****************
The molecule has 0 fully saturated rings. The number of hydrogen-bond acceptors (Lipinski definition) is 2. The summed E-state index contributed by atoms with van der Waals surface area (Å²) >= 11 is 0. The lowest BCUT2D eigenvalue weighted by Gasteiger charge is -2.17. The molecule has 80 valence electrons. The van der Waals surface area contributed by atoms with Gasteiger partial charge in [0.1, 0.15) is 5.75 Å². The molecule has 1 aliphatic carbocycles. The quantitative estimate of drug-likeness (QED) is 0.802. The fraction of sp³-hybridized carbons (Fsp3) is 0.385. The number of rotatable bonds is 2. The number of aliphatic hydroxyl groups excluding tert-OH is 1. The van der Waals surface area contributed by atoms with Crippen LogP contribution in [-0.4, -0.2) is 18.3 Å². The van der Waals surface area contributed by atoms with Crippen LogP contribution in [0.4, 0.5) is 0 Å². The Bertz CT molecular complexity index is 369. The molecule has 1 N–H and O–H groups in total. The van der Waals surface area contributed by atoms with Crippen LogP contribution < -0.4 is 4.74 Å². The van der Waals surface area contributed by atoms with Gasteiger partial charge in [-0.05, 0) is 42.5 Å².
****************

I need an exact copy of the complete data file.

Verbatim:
The molecule has 0 fully saturated rings. The number of hydrogen-bond acceptors (Lipinski definition) is 2. The summed E-state index contributed by atoms with van der Waals surface area (Å²) >= 11 is 0. The lowest BCUT2D eigenvalue weighted by Gasteiger charge is -2.17. The molecule has 80 valence electrons. The van der Waals surface area contributed by atoms with Gasteiger partial charge in [0.1, 0.15) is 5.75 Å². The molecule has 1 aliphatic carbocycles. The quantitative estimate of drug-likeness (QED) is 0.802. The fraction of sp³-hybridized carbons (Fsp3) is 0.385. The number of rotatable bonds is 2. The number of aliphatic hydroxyl groups excluding tert-OH is 1. The van der Waals surface area contributed by atoms with Crippen LogP contribution in [-0.4, -0.2) is 18.3 Å². The van der Waals surface area contributed by atoms with Crippen LogP contribution in [0.4, 0.5) is 0 Å². The Bertz CT molecular complexity index is 369. The molecule has 1 N–H and O–H groups in total. The van der Waals surface area contributed by atoms with Crippen LogP contribution < -0.4 is 4.74 Å². The van der Waals surface area contributed by atoms with Gasteiger partial charge in [-0.05, 0) is 42.5 Å².